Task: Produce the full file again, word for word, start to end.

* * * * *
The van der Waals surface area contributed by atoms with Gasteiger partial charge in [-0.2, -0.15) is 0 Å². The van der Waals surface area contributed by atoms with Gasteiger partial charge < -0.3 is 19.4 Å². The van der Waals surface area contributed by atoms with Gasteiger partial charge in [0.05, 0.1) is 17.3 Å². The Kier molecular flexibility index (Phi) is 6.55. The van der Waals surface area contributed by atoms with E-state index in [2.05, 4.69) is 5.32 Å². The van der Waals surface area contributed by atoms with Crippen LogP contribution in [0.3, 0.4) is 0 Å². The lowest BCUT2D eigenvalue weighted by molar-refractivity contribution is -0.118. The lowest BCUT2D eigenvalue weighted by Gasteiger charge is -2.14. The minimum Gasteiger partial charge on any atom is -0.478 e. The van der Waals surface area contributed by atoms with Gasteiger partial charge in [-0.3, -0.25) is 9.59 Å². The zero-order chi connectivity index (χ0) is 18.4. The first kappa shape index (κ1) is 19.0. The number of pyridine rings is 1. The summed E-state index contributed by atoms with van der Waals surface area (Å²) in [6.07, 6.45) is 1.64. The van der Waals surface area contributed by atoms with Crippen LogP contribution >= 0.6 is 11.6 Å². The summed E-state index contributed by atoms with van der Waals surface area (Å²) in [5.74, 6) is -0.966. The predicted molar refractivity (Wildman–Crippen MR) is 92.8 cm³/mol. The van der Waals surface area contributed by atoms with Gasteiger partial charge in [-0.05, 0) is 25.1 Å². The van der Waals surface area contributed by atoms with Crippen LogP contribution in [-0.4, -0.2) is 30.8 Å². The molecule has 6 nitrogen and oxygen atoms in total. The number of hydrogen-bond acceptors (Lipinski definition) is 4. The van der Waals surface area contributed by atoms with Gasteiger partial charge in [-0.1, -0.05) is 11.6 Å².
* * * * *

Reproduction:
The van der Waals surface area contributed by atoms with Gasteiger partial charge in [-0.2, -0.15) is 0 Å². The van der Waals surface area contributed by atoms with Gasteiger partial charge < -0.3 is 19.4 Å². The van der Waals surface area contributed by atoms with Gasteiger partial charge in [0.05, 0.1) is 17.3 Å². The Kier molecular flexibility index (Phi) is 6.55. The van der Waals surface area contributed by atoms with E-state index in [2.05, 4.69) is 5.32 Å². The van der Waals surface area contributed by atoms with Crippen LogP contribution in [0.3, 0.4) is 0 Å². The lowest BCUT2D eigenvalue weighted by molar-refractivity contribution is -0.118. The lowest BCUT2D eigenvalue weighted by Gasteiger charge is -2.14. The minimum Gasteiger partial charge on any atom is -0.478 e. The van der Waals surface area contributed by atoms with Gasteiger partial charge in [-0.3, -0.25) is 9.59 Å². The zero-order chi connectivity index (χ0) is 18.4. The first kappa shape index (κ1) is 19.0. The number of pyridine rings is 1. The summed E-state index contributed by atoms with van der Waals surface area (Å²) in [6.07, 6.45) is 1.64. The van der Waals surface area contributed by atoms with Crippen LogP contribution >= 0.6 is 11.6 Å². The summed E-state index contributed by atoms with van der Waals surface area (Å²) in [5.74, 6) is -0.966. The predicted molar refractivity (Wildman–Crippen MR) is 92.8 cm³/mol. The van der Waals surface area contributed by atoms with Gasteiger partial charge in [-0.05, 0) is 25.1 Å². The van der Waals surface area contributed by atoms with Crippen LogP contribution in [-0.4, -0.2) is 30.8 Å². The molecule has 6 nitrogen and oxygen atoms in total. The number of hydrogen-bond acceptors (Lipinski definition) is 4. The van der Waals surface area contributed by atoms with Gasteiger partial charge in [-0.1, -0.05) is 11.6 Å².